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Wednesday, November 5, 2014

The Poems of Catullus translated by Peter Green

This Roman Neoteric poet lived from 84-54 BCE and he knew everyone there was to know in his time.  He died before Caesar was threatened by Pompey and in response crossed the Rubicon River and embroiled the Roman Republic in a Civil War, so he did not have to ultimately choose sides there, but he had a lot to say about politicians, statemen, his friends, his lovers, and life in general.  He reminds me of a blogger of today--if someone caught his fancy or pissed him off, he wrote a poem naming names.  Thank goodness the one surviving copy of his work remained so that we can enjoy this remarkable man's work today.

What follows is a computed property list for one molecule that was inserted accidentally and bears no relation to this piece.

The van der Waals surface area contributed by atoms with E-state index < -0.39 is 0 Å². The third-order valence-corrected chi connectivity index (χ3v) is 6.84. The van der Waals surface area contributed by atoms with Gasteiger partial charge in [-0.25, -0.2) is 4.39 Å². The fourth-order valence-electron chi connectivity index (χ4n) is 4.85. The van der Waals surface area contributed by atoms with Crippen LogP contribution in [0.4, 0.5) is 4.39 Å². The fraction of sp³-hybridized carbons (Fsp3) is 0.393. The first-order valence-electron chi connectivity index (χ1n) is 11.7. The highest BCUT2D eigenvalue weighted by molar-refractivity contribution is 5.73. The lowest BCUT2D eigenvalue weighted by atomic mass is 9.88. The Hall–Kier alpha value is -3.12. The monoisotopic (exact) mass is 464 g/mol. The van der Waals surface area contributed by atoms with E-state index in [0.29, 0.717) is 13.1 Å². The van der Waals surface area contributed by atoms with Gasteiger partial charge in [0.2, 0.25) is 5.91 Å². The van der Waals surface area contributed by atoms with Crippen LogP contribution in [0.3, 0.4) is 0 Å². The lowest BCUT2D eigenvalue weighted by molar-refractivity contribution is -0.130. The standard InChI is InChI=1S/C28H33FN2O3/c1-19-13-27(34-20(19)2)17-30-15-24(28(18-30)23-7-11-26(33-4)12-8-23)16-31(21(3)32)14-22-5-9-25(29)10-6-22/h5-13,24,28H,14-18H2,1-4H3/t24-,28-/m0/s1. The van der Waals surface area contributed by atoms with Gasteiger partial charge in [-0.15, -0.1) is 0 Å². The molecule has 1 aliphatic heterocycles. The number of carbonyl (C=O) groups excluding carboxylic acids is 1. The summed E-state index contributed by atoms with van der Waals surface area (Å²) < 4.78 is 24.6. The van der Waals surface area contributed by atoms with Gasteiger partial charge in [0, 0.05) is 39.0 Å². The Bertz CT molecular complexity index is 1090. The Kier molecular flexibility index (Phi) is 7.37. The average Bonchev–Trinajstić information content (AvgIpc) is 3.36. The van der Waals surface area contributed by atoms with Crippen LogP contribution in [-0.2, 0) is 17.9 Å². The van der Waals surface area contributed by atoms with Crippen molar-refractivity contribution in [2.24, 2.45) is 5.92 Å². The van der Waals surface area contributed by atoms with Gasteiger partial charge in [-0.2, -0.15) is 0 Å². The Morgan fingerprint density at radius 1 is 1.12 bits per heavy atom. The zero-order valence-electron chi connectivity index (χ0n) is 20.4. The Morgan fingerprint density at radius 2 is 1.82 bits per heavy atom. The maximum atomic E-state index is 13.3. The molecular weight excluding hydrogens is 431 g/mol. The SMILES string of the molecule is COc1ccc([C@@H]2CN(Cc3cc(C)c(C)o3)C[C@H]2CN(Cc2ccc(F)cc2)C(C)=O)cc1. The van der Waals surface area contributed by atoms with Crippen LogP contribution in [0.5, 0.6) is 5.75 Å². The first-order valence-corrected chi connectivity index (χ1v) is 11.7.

Let's start off by noting that the poem that is on the cover, Poem 38 of the 116 that survive, begins with "Life is really a bitch".  This is clean language for Cattulus.  He talks explicitly about everything in his life.  He describes his sexual feats (both heterosexual and homosexual) in detail, his loves and his losses, his anger and his plans for revenge.  These are succinctly written and clear as glass. This is not Virgil. Nor is it read aloud poetry suitable for children.  With the exception of some absoultely gorgeous descriptive poems he wrote about his hearth and home, that is, and an absolutely beautiful poem eulogizing his brother who died before him.  His poetry is eloquent and vulgar and fun and complicated.  And they are all available on line--so read a couple and see what I am talking about.

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